Food Freedom

The State of Food Freedom Around the Globe

Authoritarian cruelty in Hungary, civil disobedience in Ukraine, and booze reform in Canada


If you've read more than a handful of my six-plus years of weekly columns here, you know that food freedom does not happen in a linear fashion. Laws and regulations get better in some parts of America, while worsening in others. It will likely come as no surprise that international food laws reflect this same frustrating dichotomy.

There's the good, which oftentimes takes the form of deregulation. In Poland, for example, a bill would let local farmers sell their produce directly to grocers, restaurants, and other food businesses. And in Quebec, lawmakers recently passed a law that will legalize the service of alcohol by restaurants to customers who don't order food. (That may leave another law still on the books in Canada—British Columbia's ban on hamburgers that aren't well done, which I wrote about earlier this year—as the nation's dumbest.)

Then there's the bad. In France, for example, lawmakers are pushing for mandatory GMO labeling of animal feed.

And there's the truly awful. Perhaps the most unsettling recent international food-law news comes out of Hungary, where the country's anti-immigrant government is threatening to imprison people who provide food to refugees.

"If approved in its current form criminal penalties could be imposed on groups accused of supporting or financing illegal immigration," The Independent reported recently.

Hungarian Prime Minister Viktor Orban sits before addressing parliament in Budapest, Hungary, May 18, 2018. Photo credit: BERNADETT SZABO/REUTERS/Newscom

The proposal is being pushed by fascistic Prime Minister Viktor Orban as part of his bizarre, longstanding campaign against billionaire American financier and philanthropist George Soros. Orban accuses Soros, who was born in Hungary and survived the country's occupation by Nazi Germany and its collaborationist government, of funding nonprofit groups in Hungary as part "of a plot to undermine Hungary's Christian culture by flooding it with immigrants." The appalling "Stop Soros" measure is expected to become law soon.

Some elements of this repugnant policy might feel right at home today here in the United States—and not just because America's own despicable president took a page from Hungary's Orban this week when he tweeted that those who oppose his immigration policies simply "want illegal immigrants… to pour into and infest" America.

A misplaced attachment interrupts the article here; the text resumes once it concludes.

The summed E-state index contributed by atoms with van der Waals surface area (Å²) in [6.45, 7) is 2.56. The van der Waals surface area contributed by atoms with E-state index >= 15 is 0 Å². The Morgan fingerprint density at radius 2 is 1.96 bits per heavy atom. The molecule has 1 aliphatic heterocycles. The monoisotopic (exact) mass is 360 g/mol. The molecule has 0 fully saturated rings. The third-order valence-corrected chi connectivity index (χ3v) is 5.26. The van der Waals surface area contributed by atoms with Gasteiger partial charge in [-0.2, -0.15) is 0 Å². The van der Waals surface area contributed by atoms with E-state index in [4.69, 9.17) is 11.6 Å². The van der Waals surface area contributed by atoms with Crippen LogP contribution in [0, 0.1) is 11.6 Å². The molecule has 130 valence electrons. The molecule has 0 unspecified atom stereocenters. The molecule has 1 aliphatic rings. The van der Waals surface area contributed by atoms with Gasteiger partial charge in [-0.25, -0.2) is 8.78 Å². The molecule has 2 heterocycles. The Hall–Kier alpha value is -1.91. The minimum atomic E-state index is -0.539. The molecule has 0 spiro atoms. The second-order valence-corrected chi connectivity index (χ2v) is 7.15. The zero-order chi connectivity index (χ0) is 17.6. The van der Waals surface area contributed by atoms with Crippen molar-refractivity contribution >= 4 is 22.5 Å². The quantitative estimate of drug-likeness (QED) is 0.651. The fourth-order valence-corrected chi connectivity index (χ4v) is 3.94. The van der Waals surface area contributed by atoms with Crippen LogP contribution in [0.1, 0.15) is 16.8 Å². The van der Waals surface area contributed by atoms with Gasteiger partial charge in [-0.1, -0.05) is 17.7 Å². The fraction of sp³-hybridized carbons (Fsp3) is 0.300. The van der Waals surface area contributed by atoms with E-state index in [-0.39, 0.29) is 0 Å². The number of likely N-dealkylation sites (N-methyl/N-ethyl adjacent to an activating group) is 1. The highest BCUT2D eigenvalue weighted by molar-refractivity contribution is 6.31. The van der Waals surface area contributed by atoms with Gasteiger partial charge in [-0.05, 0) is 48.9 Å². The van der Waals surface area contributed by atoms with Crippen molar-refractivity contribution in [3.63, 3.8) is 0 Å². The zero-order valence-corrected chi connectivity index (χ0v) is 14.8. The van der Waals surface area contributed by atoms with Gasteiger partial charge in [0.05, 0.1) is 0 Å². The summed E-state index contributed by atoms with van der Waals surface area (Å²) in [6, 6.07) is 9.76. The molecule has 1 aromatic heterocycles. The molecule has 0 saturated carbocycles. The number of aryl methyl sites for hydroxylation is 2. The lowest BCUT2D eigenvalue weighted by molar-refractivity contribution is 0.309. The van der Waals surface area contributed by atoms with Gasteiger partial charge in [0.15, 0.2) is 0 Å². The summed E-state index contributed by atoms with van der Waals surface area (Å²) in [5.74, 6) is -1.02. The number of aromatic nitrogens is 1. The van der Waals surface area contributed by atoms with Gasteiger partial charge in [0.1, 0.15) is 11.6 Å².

Consider that, as I discuss at length in my recent book, Biting the Hands that Feed Us, for years now cities around the country have jailed people for nothing more than sharing food with the homeless and others in need. And, as I noted in a tweet last week, the USDA's awful National School Lunch Program may have been put in charge of feeding undocumented children who've been separated from their families and locked up in prison-like facilities.

Awful as these laws are, sometimes we're lucky enough to see someone willing to fight back by sticking their thumb in the eye of dumb lawmakers. For example, I wrote last week about a grocer's successful protest against a dumb food law in France. Now something similar is going on in the Ukraine, where a poultry producer is skirting European Union (E.U.) regulations to hilarious effect.

MHP, the Ukrainian poultry producer, has been avoiding idiotic E.U. tariffs dictated under a Ukraine-E.U. trade deal "by exporting an esoteric bony cut of chicken to the bloc tariff-free," reports Britain's Express.

"Under E.U. rules, higher tariffs and restricted import quotas are used to protect [E.U.] farmers from too much competition from imported chicken breasts," the paper reports. The trade deal allows Ukrainian companies to make tariff-free exports of less desirable bone-in chicken. But MHP has been avoiding the tariffs by exporting bone-in chicken to the E.U. and then having the breasts undergo further processing—namely, deboning—once in the E.U. Poultry exports from Ukraine to the E.U. have risen from none at all three years ago to nearly 30,000 tons last year.

This is as side-splitting as it is upsetting to E.U. regulators and farmers. It's also a good reminder that the struggle to improve America's oftentimes lousy food laws is part of a larger effort to fight back against bad laws worldwide.